Hidden Water - Frank Stanford
Born in 1948, Frank Stanford was a prolific poet known for his originality and ingenuity. He has been dubbed “a swamprat Rimbaud” by Lorenzo Thomas and “one of the great voices of death” by Franz Wright. He grew up in Mississippi, Tennessee, and then Arkansas, where he lived for most of his life and wrote many of his most powerful poems. Stanford died in 1978. He authored over ten books of poetry, including eight volumes in the last seven years of his life.
“The Mississippi-born, Memphis-bred poet once shot off a double-barreled shotgun in the middle of a party he’d thrown for Allen Ginsberg because he considered some of the guests to be ‘lightweights,’ his longtime friend Bill Willett recently recalled . . . ‘All the lightweights left.’ What About This and Hidden Water, considered together with The Battlefield Where the Moon Says I Love You, give us Stanford’s body of work in one place, more or less, allowing us to explore his cosmos on our own. “ —The Oxford American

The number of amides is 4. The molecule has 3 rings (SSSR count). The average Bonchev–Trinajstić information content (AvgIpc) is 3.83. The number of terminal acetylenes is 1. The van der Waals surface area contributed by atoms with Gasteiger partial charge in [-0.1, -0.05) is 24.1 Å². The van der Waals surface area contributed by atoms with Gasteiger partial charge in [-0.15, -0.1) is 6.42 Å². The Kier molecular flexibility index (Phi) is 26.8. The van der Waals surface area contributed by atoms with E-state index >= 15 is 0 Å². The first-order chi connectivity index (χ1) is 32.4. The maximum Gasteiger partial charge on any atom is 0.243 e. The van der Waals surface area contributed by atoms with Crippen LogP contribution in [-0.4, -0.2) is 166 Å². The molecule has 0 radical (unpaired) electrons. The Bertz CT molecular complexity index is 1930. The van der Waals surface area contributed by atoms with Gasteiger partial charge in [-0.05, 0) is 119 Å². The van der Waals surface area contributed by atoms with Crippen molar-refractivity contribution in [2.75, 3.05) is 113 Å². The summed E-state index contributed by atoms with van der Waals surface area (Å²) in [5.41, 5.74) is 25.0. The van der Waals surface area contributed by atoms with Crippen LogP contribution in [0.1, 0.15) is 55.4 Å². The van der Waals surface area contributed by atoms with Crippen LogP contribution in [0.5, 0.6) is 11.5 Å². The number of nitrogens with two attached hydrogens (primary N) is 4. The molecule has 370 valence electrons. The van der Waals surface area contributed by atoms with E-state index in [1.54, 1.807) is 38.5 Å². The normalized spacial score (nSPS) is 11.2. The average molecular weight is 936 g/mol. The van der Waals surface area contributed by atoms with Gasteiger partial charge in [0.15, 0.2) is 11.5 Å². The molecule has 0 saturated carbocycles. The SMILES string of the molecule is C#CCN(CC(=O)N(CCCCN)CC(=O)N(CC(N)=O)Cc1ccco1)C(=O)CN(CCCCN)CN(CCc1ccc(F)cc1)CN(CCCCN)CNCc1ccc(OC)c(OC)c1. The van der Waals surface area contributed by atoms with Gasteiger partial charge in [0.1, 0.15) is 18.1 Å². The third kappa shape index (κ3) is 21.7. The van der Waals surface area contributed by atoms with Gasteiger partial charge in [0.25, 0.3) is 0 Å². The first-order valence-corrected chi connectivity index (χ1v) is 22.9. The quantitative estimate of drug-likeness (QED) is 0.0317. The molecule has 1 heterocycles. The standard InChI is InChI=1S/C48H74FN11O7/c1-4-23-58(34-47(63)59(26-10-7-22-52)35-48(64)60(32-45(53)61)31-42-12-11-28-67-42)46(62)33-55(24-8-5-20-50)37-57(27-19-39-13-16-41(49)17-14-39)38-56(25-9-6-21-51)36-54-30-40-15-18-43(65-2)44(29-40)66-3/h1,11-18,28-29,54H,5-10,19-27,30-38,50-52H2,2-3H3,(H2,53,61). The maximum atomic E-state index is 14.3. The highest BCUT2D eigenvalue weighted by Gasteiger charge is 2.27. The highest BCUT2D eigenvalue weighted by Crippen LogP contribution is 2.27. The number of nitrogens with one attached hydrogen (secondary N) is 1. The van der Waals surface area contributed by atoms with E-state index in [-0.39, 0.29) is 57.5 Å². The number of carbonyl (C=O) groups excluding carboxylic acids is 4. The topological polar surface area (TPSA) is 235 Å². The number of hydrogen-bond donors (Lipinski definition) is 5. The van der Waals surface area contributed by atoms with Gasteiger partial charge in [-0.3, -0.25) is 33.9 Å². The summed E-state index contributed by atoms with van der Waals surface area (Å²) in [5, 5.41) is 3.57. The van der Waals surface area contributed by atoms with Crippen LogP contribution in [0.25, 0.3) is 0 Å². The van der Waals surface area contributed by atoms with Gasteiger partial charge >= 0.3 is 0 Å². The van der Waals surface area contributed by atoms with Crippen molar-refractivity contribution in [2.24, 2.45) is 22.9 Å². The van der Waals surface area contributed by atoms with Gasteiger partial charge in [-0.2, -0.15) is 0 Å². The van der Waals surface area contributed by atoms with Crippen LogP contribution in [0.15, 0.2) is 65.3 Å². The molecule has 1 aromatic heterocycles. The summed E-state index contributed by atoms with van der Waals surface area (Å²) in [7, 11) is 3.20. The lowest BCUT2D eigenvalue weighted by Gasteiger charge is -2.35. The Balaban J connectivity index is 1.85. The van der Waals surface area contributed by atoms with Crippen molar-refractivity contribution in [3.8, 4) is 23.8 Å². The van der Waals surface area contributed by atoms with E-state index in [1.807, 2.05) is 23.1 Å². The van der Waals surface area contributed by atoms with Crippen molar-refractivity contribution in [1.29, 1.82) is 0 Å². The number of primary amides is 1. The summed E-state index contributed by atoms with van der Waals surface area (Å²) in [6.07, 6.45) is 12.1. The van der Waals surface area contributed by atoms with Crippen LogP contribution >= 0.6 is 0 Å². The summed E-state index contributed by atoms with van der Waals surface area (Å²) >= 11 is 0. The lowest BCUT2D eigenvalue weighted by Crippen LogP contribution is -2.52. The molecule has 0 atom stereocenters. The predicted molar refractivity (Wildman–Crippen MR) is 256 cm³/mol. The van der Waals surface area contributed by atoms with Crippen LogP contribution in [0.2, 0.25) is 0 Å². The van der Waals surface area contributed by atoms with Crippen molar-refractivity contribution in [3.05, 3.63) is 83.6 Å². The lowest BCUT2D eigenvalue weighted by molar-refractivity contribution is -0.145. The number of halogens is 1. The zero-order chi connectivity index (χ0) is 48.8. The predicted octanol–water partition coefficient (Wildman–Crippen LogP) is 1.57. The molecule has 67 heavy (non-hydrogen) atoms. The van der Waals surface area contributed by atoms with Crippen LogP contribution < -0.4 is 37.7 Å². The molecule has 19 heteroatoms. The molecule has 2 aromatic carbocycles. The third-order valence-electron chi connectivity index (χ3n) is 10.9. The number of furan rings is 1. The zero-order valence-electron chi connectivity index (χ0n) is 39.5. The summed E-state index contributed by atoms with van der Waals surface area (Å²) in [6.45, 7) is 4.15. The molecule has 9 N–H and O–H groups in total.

“… the long-awaited resurrection of Frank Stanford, a legendary badass from Arkansas, much of whose poetry has been unavailable since his suicide at the age of 29 in 1978… Stanford was a hell of a metaphor-maker and simile-slinger, and could cast a spell of extreme intensity with a flick of his wrist.”—NPR.org
“His love poems can sound like the cry of an angel falling backward through an open window, to borrow Dwight Yoakam’s line about Roy Orbison’s voice . . . . Mr. Stanford could lose his heart without blowing his cool.”—New York Times, 2015
“It’s hard to imagine a more fitting subject for a Third Man Books project than the poet Frank Stanford. He’s not quite poetry’s Robert Johnson, but the Mississippi-born Arkansas native’s work reaches beyond poetry’s converted, just as Johnson was a gateway bluesman. Stanford also comes complete with a legend of writing, romance and recklessness.”—Spilt Milk
“. . . It is astounding to me that I was not even aware of this accomplished and moving poet. There is a great deal of pain on the poems, but it is a pain that makes sense, a tragic pain whose meaning rises from the way the poems are so firmly molded and formed from within."—James Wright.